As local communities look toward the first election since Montana voted to limit who can deliver absentee ballots cast by others, the state's elections watchdog is starting to process forms for the new collection system.
Under the new law, caregivers, family members, those in the same household or an acquaintance can drop off ballots if they fill out a ballot collection registry form. The form includes a person's name and contact information, along with the voter's name, mailing address and relationship to the collector.
The forms are available online and will be at locations where people pick up or drop off ballots.
The number of people who vote absentee in Montana has grown rapidly over the last two decades. In the most recent 2018 election, 73 percent of the ballots casts were absentee. In 2000, absentee votes made up 15 percent of total votes.
The commissioner's office expects hundreds or thousands of registries for each election. It has already received forms for special district elections to be held this year.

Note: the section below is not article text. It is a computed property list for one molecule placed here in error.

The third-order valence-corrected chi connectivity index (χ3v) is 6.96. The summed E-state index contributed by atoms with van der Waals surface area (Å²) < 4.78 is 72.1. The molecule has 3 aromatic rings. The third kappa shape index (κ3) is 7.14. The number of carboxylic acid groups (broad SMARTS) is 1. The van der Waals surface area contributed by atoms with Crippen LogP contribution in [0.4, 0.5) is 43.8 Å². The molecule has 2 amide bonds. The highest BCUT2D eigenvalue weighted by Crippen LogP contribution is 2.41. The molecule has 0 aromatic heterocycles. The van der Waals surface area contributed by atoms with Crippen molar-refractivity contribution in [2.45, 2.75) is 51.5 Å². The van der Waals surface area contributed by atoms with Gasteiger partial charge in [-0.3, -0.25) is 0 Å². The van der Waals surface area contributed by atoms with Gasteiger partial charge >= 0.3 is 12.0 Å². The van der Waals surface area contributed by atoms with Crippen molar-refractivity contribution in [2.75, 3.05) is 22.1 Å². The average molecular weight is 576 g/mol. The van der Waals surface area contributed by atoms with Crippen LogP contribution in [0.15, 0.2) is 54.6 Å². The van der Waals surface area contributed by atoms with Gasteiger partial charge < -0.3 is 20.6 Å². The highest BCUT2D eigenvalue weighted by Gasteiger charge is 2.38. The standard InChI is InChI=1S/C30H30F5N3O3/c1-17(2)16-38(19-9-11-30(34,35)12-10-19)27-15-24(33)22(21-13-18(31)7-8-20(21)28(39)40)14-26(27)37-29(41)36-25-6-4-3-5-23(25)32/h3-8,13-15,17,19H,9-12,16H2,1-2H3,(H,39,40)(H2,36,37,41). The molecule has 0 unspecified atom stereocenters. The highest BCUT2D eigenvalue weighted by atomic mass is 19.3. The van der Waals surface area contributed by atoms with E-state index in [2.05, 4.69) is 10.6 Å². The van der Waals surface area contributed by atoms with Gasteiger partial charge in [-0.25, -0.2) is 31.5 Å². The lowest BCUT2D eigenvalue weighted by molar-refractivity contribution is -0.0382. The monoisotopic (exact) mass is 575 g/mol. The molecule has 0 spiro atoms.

People who pick up or drop off ballots without registering can be assessed a $500 fine per ballot. A person can drop off six ballots per each election. Dropping off more subjects them to a $500 fine.
The Commissioner of Political Practices and county attorneys will enforce and investigate any violations of the new law. The commissioner's office has requested funding for a part-time employee to manage and track registration, though the cost of that is unknown.
Complaints about improper collection of ballots would be investigated as they are made to the commissioner.
Allegations of illegal ballot collections in North Carolina led to a new U.S. House election. In the 2018 election there, a GOP political operative is suspected of collecting absentee ballots, which is illegal in that state, and in some cases filled out parts of ballots.
Montana voters approved the state's "Ballot Interference Prevention Act'' with 63 percent of the vote in 2018.
The law is similar to a bill carried by former Rep. Jeff Essmann, a Billings Republican, in 2017. Essmann said he brought the bill in response to events in Livingston and Missoula during the 2016 election where, in at least one case, a voter called the police after a stranger offered to take their ballot and deliver it to the county elections office. There was no evidence ballots collected in the election didn't make it to local elections offices or that they were tampered with.
Those who opposed the bill in 2017 said limitations on who collects ballots would create unnecessary barriers to voting.